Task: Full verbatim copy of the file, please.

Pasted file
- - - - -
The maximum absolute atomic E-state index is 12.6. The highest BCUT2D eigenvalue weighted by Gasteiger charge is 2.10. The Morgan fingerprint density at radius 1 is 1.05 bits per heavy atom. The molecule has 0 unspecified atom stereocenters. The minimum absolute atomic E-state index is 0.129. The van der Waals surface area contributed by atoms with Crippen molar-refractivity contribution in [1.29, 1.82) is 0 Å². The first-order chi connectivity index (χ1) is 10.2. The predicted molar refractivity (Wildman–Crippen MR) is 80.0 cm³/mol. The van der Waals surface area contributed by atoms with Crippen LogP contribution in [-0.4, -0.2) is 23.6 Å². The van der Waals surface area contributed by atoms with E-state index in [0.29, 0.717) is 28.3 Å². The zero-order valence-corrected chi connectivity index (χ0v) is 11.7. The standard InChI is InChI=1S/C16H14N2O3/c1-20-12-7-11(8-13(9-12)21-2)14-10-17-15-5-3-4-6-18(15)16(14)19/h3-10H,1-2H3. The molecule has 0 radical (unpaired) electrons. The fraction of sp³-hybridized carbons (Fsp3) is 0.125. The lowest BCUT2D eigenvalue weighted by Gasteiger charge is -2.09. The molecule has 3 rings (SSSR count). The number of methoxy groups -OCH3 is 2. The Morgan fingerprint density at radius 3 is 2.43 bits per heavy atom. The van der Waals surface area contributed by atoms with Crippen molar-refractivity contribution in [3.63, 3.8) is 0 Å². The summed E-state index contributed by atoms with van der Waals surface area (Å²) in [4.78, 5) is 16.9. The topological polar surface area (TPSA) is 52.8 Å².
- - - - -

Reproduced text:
The maximum absolute atomic E-state index is 12.6. The highest BCUT2D eigenvalue weighted by Gasteiger charge is 2.10. The Morgan fingerprint density at radius 1 is 1.05 bits per heavy atom. The molecule has 0 unspecified atom stereocenters. The minimum absolute atomic E-state index is 0.129. The van der Waals surface area contributed by atoms with Crippen molar-refractivity contribution in [1.29, 1.82) is 0 Å². The first-order chi connectivity index (χ1) is 10.2. The predicted molar refractivity (Wildman–Crippen MR) is 80.0 cm³/mol. The van der Waals surface area contributed by atoms with Crippen LogP contribution in [-0.4, -0.2) is 23.6 Å². The van der Waals surface area contributed by atoms with E-state index in [0.29, 0.717) is 28.3 Å². The zero-order valence-corrected chi connectivity index (χ0v) is 11.7. The standard InChI is InChI=1S/C16H14N2O3/c1-20-12-7-11(8-13(9-12)21-2)14-10-17-15-5-3-4-6-18(15)16(14)19/h3-10H,1-2H3. The molecule has 0 radical (unpaired) electrons. The fraction of sp³-hybridized carbons (Fsp3) is 0.125. The lowest BCUT2D eigenvalue weighted by Gasteiger charge is -2.09. The molecule has 3 rings (SSSR count). The number of methoxy groups -OCH3 is 2. The Morgan fingerprint density at radius 3 is 2.43 bits per heavy atom. The van der Waals surface area contributed by atoms with Crippen molar-refractivity contribution in [3.63, 3.8) is 0 Å². The summed E-state index contributed by atoms with van der Waals surface area (Å²) in [4.78, 5) is 16.9. The topological polar surface area (TPSA) is 52.8 Å².